Gretna — Although the fate of the Crescent City Connection tolls is still uncertain, state transportation officials recently unveiled a new proposal to make toll tags free as part of an ongoing overhaul of bridge operations.
A preliminary plan to scrap fees for toll tags in an effort to increase their usage was discussed Wednesday at the Jefferson Parish Council meeting. Although implementation of the plan likely would require action by the state Legislature, the Department of Transportation and Development sees the change as crucial to increasing efficiency.
Rhett Desselle, the DOTD’s assistant secretary of operations, mentioned the change as part of a status report to the council on the bridge and West Bank Expressway.
Desselle said it costs the state 11 cents to collect a 40-cent toll tag payment and 77 cents to collect a $1 cash payment. Roughly 54 percent of bridge users use toll tags, the vast majority of whom live on the West Bank, but the state would like to see that number increase to about 70 percent, Desselle said.
DOTD also wants to allow toll tags to work on both the CCC and the Causeway and is considering reciprocal agreements with tolling bodies in Texas and Oklahoma.
The state already is planning to reduce its available cash lanes.
“This means more net revenue,” Desselle said.
The ultimate fate of the tolls is still undecided, pending a recount of absentee ballots and early voting ballots cast in the November election. A West Bank group opposed to the toll renewal challenged the election results, and a recount is set for Feb. 16.
Desselle said the main obstacle to giving away toll tags is a Louisiana law that prohibits public bodies from donating items of value.
While Desselle said the cost of the toll tag is recouped after the first few uses, it still counts as value.
The state is seeking a legal opinion on whether toll tags might be exempt from the provision, or officials may have to seek an exemption from the Legislature, Desselle said.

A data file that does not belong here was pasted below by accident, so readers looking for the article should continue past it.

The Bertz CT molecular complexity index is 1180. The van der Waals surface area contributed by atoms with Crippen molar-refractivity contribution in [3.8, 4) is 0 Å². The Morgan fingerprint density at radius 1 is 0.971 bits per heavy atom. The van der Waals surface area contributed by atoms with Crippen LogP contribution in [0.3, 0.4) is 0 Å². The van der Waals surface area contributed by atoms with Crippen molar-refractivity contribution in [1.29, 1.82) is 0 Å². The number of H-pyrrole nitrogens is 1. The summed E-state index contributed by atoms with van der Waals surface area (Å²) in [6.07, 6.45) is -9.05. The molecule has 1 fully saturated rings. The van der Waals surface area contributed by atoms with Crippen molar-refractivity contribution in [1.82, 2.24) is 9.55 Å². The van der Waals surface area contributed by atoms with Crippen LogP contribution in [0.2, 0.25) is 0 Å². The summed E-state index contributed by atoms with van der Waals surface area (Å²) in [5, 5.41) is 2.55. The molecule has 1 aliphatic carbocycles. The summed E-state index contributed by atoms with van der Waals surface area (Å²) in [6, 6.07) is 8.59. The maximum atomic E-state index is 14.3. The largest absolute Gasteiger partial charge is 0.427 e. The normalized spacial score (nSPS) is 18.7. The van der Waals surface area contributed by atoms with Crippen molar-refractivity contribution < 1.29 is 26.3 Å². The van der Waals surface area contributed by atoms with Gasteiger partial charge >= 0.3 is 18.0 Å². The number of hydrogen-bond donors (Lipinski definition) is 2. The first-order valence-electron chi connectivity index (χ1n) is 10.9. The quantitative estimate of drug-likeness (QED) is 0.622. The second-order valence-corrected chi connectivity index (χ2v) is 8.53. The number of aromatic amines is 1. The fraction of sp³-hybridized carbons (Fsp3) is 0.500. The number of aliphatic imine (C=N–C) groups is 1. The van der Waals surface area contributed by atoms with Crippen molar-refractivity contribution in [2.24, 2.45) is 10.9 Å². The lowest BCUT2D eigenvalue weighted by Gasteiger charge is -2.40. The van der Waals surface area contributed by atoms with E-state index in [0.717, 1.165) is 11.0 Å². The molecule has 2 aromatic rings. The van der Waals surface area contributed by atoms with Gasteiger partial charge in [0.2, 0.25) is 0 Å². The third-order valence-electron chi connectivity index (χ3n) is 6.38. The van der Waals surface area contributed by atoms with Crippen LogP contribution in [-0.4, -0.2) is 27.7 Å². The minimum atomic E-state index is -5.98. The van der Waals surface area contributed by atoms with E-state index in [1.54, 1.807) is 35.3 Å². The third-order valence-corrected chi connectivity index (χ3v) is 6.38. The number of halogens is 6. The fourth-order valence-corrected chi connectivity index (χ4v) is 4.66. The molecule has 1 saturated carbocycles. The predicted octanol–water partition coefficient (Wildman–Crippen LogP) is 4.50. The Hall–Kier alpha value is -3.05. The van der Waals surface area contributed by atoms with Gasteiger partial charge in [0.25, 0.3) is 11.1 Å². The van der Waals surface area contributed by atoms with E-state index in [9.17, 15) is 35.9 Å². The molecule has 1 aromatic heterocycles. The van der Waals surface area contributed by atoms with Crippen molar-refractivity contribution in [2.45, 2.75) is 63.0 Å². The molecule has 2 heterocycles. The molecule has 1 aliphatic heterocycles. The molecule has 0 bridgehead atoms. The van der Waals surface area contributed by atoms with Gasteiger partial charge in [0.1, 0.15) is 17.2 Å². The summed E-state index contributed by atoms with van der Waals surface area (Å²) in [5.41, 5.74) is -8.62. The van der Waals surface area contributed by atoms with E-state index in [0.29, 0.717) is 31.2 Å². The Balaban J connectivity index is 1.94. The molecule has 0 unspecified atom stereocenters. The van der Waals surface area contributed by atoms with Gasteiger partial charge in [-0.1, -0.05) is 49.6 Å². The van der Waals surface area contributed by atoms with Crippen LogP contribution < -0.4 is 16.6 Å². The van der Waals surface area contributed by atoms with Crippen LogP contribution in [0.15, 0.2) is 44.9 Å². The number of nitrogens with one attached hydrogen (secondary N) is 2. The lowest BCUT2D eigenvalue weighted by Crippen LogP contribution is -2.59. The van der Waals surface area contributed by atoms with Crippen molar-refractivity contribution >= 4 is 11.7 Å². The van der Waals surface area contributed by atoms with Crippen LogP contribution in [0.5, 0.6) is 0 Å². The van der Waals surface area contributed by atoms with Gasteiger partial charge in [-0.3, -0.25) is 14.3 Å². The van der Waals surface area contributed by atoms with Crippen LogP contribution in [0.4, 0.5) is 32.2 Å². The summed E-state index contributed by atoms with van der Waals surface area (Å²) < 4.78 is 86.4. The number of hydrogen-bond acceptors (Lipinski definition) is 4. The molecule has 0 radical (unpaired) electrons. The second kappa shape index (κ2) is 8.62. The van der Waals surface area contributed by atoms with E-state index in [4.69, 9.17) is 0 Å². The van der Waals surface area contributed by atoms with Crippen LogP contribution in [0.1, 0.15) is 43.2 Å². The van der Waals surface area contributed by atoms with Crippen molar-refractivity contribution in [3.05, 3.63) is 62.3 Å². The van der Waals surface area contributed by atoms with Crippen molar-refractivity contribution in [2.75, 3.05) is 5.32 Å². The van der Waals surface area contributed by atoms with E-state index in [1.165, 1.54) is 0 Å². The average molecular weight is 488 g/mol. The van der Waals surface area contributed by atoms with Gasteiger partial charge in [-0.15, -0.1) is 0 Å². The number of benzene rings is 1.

The extra revenue would help increase the number of capital projects completed by the state and allow an expansion of operations. Desselle said the first $10 million of the roughly $22 million collected annually from the tolls is dedicated to capital projects.
Desselle noted that the state has begun work associated with the construction of a new exit ramp at Peters Road and bids for the ramp are expected to be solicited by 2014. Desselle also mentioned $7 million set aside for improvements to the Harvey Tunnel.
Council Chairman Chris Roberts, who has urged the state to move quickly on major capital projects used to justify the toll renewal, also asked Desselle to consider issues with striping on the Pontchartrain Expressway last year that seem to have exacerbated existing gridlock for eastbound traffic on the bridge. Roberts said several residents have complained to him, and it seems like the state made the changes to accommodate downtown drivers at the expense of West Bank commuters.
“The people that are footing the bill for the bridge are the ones that are being inconvenienced by that,” Roberts said. “That’s been a very hard sell for most commuters.”
District Administrator Michael Stack said the state is studying traffic flow on the Pontchartrain Expressway and bridge and trying to determine if the striping has made things worse. However, initial indications are that there is just not enough space for the roughly 1,800 vehicles that travel each lane of the bridge every hour during rush hour, he said.
“As long as everything balances perfectly, we’re OK,” Stack said.
Desselle also told the council that a cooperative endeavor agreement that would allow the parish to take over grass-cutting, landscaping and litter collection on the bridge and expressway could be completed this week. That contract is valued at roughly $461,000 to $481,000, he said.
One sticking point for the agreement was the number of times grass would be cut annually, but the parish and state have reached an agreement on 26 cuts per year.
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